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The rationality of dining hall guilt

Julie Zorb | Wednesday, October 13, 2010

In this month’s issue of Scholastic, Chris Milazzo suggests in his essay “On Guilt” that it’s irrational to feel guilty when failing to clear one’s plate in the dining hall. Milazzo flippantly reasons that “my unfinished sandwich, eaten or not, will not save the starving babies” and therefore, we need not worry about the food we waste in the dining hall.

Yes, Chris, you’re right, the food from the half sandwich you didn’t eat would not have been airmailed to Africa had you not put it on your plate. But your waste of resources is still, in fact, quite wasteful and worthy of guilt. The half sandwich left on your plate today may not seem like much, but consider the implications of every student taking an extra half sandwich at every meal, every day.

Incidentally, that is roughly what happens in our dining halls each day. Measurements from the most recent “waste’n’weigh” day at the dining halls estimate that the average student wastes 6.27 ounces of food per meal. That’s 1.25 TONS of food wasted per day. And friends, that’s just ridiculous.

Look, I’m a reasonable girl — I know the occasional regrettable food choice in the dining hall is unavoidable and some food waste is going to happen. I’m not asking you to make yourself sick finishing the three large scoops of a new casserole you took a chance on in the veggie line that turned out to be soggy and bland. I’m just asking you to only take one scoop at first. Take reasonable portions — going back for seconds is one of the greatest joys of buffet-style dining. Even I can’t claim to be a perfect member of the clean plate club, but I can promise you that I do feel guilty, and rationally so, when I leave uneaten food on my plate.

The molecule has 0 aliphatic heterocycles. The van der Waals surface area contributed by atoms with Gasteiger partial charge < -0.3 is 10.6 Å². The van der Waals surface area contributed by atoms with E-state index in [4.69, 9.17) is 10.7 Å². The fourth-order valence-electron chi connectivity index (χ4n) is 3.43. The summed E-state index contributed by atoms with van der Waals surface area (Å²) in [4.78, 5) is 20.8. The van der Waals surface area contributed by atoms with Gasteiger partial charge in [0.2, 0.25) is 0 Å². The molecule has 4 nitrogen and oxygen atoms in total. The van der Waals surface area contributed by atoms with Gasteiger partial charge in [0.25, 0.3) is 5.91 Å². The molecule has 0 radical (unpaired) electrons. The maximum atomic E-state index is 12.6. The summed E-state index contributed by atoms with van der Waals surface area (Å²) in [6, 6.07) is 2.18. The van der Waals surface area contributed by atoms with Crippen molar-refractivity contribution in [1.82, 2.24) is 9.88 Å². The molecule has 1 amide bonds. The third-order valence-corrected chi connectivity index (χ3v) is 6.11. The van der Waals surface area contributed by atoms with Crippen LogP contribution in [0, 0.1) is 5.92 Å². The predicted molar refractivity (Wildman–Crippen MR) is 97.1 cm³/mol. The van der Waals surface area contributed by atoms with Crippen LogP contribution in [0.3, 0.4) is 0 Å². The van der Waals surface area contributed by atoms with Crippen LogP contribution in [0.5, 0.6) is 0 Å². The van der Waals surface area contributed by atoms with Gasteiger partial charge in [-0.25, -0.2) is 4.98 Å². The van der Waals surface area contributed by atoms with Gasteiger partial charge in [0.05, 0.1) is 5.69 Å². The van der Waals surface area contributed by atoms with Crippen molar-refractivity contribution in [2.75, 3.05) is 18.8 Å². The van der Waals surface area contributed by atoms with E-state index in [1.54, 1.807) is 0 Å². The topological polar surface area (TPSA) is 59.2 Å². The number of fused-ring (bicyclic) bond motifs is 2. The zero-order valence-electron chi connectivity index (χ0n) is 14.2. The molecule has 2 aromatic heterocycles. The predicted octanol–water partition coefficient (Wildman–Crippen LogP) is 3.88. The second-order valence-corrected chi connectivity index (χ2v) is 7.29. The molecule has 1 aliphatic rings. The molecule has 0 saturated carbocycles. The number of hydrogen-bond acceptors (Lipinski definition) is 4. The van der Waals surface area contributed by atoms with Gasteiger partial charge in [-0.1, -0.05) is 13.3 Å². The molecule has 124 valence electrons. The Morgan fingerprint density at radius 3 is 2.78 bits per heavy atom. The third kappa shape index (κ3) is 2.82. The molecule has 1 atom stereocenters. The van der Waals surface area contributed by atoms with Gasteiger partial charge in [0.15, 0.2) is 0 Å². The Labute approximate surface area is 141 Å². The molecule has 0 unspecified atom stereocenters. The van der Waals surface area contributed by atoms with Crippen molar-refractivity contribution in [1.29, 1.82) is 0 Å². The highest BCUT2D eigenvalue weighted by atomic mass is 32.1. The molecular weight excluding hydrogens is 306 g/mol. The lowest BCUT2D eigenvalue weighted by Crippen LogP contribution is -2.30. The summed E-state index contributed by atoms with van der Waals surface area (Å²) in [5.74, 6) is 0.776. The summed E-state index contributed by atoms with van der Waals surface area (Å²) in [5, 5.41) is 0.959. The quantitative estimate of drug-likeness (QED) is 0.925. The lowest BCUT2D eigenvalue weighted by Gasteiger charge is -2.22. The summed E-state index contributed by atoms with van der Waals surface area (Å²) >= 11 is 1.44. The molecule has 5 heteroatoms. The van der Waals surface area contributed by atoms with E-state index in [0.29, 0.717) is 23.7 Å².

My guilt stems from a simple calculation of supply and demand: the amount of food we put on our trays at each meal affects the amount of food ordered by Food Services. The amount of food ordered by Food Services affects the amount of food produced by their suppliers. The amount of food produced by their suppliers affects the amount of resources consumed in the planting, processing and transportation of that food. So when you waste food in the dining hall you’re also wasting all of the resources that went into the production of that food. Resources like grain that we actually could be sending to famine-stricken areas of the globe, like Africa. Resources like gasoline, whose carbon emissions are contributing to global climate change, which is having the largest negative effects where? That’s right, you guessed it, the number one thing Notre Dame students like, Africa.

And it all starts with the choices we make when loading our trays in the dining hall. Feeling guilty yet?


Julie Zorb


Walsh Hall

Oct. 12